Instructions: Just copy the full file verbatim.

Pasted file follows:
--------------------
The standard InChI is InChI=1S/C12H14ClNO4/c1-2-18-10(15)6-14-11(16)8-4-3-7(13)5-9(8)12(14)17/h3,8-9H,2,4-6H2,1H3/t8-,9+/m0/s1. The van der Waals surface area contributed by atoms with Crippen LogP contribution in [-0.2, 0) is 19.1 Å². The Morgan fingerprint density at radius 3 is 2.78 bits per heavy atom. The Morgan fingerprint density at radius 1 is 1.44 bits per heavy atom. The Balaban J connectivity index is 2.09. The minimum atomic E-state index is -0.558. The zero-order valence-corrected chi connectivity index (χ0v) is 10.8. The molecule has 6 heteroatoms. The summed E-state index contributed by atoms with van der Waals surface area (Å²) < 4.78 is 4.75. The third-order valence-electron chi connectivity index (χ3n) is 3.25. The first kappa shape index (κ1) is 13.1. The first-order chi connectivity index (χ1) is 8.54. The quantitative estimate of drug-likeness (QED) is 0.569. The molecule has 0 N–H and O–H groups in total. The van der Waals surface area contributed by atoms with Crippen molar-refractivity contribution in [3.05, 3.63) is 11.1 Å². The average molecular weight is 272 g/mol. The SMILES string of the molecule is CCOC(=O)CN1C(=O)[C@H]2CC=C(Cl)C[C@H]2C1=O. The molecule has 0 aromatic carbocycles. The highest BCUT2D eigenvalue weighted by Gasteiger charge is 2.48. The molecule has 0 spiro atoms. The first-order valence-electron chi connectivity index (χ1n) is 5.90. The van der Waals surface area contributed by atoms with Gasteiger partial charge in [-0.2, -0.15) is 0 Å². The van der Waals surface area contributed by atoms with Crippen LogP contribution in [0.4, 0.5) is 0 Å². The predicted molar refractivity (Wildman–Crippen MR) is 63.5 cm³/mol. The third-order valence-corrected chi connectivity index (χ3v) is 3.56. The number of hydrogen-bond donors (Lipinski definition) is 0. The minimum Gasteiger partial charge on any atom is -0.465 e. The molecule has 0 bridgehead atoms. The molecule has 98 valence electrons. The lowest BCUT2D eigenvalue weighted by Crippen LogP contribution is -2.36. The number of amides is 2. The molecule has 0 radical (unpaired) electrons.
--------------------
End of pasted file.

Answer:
The standard InChI is InChI=1S/C12H14ClNO4/c1-2-18-10(15)6-14-11(16)8-4-3-7(13)5-9(8)12(14)17/h3,8-9H,2,4-6H2,1H3/t8-,9+/m0/s1. The van der Waals surface area contributed by atoms with Crippen LogP contribution in [-0.2, 0) is 19.1 Å². The Morgan fingerprint density at radius 3 is 2.78 bits per heavy atom. The Morgan fingerprint density at radius 1 is 1.44 bits per heavy atom. The Balaban J connectivity index is 2.09. The minimum atomic E-state index is -0.558. The zero-order valence-corrected chi connectivity index (χ0v) is 10.8. The molecule has 6 heteroatoms. The summed E-state index contributed by atoms with van der Waals surface area (Å²) < 4.78 is 4.75. The third-order valence-electron chi connectivity index (χ3n) is 3.25. The first kappa shape index (κ1) is 13.1. The first-order chi connectivity index (χ1) is 8.54. The quantitative estimate of drug-likeness (QED) is 0.569. The molecule has 0 N–H and O–H groups in total. The van der Waals surface area contributed by atoms with Crippen molar-refractivity contribution in [3.05, 3.63) is 11.1 Å². The average molecular weight is 272 g/mol. The SMILES string of the molecule is CCOC(=O)CN1C(=O)[C@H]2CC=C(Cl)C[C@H]2C1=O. The molecule has 0 aromatic carbocycles. The highest BCUT2D eigenvalue weighted by Gasteiger charge is 2.48. The molecule has 0 spiro atoms. The first-order valence-electron chi connectivity index (χ1n) is 5.90. The van der Waals surface area contributed by atoms with Gasteiger partial charge in [-0.2, -0.15) is 0 Å². The van der Waals surface area contributed by atoms with Crippen LogP contribution in [0.4, 0.5) is 0 Å². The predicted molar refractivity (Wildman–Crippen MR) is 63.5 cm³/mol. The third-order valence-corrected chi connectivity index (χ3v) is 3.56. The number of hydrogen-bond donors (Lipinski definition) is 0. The minimum Gasteiger partial charge on any atom is -0.465 e. The molecule has 0 bridgehead atoms. The molecule has 98 valence electrons. The lowest BCUT2D eigenvalue weighted by Crippen LogP contribution is -2.36. The number of amides is 2. The molecule has 0 radical (unpaired) electrons.